Journal ArticleDOI
Abstract: show relies on well-established traditions of Jewish humor, “the Jewish content, sensibility, and recognizability” of these familiar tropes provide fresh perspectives since they do not “fall in line with narratives and images that would be comfortable for non-Jewish audiences” (284). The “postmodern self-awareness” of the Jewish characters also allows them to assume an “outsider perspective,” even as they operate from what appears to be the realm of assimilated American life (293). Brook has assembled a stellar cast of contributors, and thus it is a shame that his all-too-brief introduction to the volume does little to highlight the thematic relationship among the essays. Rather, he focuses in on debates among “passionate adherents of the pro-, anti-, and ambivalent postmodernist schools,” but with no sense of how the pieces interact in terms of their subject matter and their understanding of how Jewishness is represented in contemporary culture (8). Unfortunately, the introduction is also marred by sloppy editing. The first page of the introduction gives the date of the “Too Jewish?” exhibition at the Jewish Museum in New York as 1976, though the footnote correctly shows it was 1996. Susan A. Glenn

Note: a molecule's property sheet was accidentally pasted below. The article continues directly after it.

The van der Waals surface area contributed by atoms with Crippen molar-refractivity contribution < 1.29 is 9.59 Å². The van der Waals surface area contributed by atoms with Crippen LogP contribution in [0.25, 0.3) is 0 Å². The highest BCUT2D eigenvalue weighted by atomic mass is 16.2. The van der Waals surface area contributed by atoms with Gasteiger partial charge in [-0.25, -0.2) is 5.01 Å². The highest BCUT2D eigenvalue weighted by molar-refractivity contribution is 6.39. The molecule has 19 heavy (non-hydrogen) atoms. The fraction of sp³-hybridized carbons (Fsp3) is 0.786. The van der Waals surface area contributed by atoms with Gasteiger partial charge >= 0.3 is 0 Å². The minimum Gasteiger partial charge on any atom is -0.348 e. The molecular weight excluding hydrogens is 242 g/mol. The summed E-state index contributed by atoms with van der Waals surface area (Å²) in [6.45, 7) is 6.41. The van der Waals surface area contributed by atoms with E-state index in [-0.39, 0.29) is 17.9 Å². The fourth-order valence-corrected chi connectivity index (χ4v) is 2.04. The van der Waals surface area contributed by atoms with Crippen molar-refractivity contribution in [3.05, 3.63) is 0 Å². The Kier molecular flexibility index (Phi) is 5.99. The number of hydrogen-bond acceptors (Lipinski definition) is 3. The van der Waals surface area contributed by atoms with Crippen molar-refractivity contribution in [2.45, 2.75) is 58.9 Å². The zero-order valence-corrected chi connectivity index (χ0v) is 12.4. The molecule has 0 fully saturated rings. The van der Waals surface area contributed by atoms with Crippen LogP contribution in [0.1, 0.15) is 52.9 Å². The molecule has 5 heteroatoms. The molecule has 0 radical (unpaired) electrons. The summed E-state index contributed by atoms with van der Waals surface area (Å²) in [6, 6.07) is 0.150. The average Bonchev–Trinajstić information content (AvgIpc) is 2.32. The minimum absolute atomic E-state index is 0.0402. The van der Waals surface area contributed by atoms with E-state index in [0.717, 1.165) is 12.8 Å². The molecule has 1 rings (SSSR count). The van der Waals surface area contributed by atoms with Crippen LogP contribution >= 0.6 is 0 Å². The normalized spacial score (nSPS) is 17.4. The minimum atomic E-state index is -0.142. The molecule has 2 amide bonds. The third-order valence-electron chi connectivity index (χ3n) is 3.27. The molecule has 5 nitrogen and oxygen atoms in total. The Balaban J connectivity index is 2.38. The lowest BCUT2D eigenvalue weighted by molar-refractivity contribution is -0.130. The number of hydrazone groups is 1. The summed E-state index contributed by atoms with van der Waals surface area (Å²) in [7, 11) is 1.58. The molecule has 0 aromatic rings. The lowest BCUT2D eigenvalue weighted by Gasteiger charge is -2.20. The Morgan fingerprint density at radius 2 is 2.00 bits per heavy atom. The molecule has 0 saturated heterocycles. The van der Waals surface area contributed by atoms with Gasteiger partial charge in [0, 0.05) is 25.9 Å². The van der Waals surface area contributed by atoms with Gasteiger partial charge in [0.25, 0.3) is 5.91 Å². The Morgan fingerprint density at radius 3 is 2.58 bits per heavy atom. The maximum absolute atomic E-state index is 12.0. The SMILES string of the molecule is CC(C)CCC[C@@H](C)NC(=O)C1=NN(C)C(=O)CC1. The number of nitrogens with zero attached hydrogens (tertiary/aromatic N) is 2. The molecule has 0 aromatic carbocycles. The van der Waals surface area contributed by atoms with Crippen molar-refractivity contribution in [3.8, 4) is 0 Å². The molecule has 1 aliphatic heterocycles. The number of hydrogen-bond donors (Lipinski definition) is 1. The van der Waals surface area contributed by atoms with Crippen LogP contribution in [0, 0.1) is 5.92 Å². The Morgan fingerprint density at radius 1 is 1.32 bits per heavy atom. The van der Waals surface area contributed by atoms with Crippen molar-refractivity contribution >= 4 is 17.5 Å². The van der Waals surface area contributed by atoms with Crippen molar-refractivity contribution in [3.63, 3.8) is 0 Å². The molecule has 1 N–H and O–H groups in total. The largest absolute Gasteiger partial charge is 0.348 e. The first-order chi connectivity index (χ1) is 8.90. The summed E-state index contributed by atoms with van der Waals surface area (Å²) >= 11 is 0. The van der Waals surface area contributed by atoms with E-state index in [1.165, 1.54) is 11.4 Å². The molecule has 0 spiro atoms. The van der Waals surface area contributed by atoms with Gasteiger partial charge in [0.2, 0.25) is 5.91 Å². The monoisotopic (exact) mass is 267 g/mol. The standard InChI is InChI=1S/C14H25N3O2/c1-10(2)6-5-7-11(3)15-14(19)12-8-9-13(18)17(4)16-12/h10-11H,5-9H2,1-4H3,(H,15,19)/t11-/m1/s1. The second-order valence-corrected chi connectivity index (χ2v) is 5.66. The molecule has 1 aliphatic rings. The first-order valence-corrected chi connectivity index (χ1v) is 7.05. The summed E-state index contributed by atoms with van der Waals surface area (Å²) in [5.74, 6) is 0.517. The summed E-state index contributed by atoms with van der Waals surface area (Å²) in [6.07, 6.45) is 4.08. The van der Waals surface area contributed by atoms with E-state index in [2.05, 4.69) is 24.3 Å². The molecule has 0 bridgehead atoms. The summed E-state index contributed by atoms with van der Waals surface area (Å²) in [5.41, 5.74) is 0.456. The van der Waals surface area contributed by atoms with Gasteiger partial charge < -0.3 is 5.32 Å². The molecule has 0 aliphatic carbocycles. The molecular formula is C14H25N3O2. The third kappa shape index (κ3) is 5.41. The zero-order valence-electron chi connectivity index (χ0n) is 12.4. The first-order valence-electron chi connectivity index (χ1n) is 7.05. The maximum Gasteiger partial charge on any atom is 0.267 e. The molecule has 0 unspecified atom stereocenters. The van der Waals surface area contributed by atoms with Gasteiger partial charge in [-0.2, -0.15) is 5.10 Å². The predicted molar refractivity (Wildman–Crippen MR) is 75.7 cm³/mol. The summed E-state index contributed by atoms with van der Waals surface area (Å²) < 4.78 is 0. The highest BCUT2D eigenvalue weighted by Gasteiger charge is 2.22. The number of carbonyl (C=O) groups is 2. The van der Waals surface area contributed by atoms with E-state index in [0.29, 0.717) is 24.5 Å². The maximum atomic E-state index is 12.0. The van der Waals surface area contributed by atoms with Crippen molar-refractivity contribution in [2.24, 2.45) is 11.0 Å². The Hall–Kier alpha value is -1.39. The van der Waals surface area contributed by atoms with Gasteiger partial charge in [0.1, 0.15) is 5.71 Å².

Journal ArticleDOI
TL;DR: The second part of the book, Stages of Identity: Performing Ethnic Subjects, concerns itself with the tension between mask and inner self, passing, impersonation of "otherness", and racial mutability as mentioned in this paper.